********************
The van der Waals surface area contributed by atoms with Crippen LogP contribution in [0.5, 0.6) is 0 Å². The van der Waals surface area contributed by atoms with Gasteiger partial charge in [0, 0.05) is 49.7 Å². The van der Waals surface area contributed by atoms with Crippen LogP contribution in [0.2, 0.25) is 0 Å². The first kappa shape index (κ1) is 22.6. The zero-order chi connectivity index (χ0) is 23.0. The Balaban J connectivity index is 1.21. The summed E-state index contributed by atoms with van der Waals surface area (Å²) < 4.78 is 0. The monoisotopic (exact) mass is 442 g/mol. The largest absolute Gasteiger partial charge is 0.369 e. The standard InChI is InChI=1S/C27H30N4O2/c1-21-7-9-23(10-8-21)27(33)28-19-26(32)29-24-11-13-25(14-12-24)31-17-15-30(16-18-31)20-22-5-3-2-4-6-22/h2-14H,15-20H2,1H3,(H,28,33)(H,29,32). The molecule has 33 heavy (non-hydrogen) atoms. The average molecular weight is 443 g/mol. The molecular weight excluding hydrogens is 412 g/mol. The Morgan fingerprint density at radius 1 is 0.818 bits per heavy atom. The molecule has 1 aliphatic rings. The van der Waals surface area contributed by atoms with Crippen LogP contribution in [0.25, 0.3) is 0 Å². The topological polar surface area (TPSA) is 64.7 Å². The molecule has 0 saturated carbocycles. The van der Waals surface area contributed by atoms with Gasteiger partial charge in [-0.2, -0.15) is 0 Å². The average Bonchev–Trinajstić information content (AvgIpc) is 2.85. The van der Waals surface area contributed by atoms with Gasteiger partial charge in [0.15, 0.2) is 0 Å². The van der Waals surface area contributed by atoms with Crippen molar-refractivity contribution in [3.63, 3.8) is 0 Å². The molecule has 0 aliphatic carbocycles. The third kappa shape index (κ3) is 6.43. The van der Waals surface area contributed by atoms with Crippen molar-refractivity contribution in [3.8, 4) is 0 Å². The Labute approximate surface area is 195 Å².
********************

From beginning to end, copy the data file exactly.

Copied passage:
The van der Waals surface area contributed by atoms with Crippen LogP contribution in [0.5, 0.6) is 0 Å². The van der Waals surface area contributed by atoms with Gasteiger partial charge in [0, 0.05) is 49.7 Å². The van der Waals surface area contributed by atoms with Crippen LogP contribution in [0.2, 0.25) is 0 Å². The first kappa shape index (κ1) is 22.6. The zero-order chi connectivity index (χ0) is 23.0. The Balaban J connectivity index is 1.21. The summed E-state index contributed by atoms with van der Waals surface area (Å²) < 4.78 is 0. The monoisotopic (exact) mass is 442 g/mol. The largest absolute Gasteiger partial charge is 0.369 e. The standard InChI is InChI=1S/C27H30N4O2/c1-21-7-9-23(10-8-21)27(33)28-19-26(32)29-24-11-13-25(14-12-24)31-17-15-30(16-18-31)20-22-5-3-2-4-6-22/h2-14H,15-20H2,1H3,(H,28,33)(H,29,32). The molecule has 33 heavy (non-hydrogen) atoms. The average molecular weight is 443 g/mol. The molecular weight excluding hydrogens is 412 g/mol. The Morgan fingerprint density at radius 1 is 0.818 bits per heavy atom. The molecule has 1 aliphatic rings. The van der Waals surface area contributed by atoms with Crippen LogP contribution in [0.25, 0.3) is 0 Å². The topological polar surface area (TPSA) is 64.7 Å². The molecule has 0 saturated carbocycles. The van der Waals surface area contributed by atoms with Gasteiger partial charge in [-0.2, -0.15) is 0 Å². The average Bonchev–Trinajstić information content (AvgIpc) is 2.85. The van der Waals surface area contributed by atoms with Gasteiger partial charge in [0.15, 0.2) is 0 Å². The van der Waals surface area contributed by atoms with Crippen molar-refractivity contribution in [3.63, 3.8) is 0 Å². The molecule has 0 aliphatic carbocycles. The third kappa shape index (κ3) is 6.43. The van der Waals surface area contributed by atoms with Crippen molar-refractivity contribution in [3.8, 4) is 0 Å². The Labute approximate surface area is 195 Å².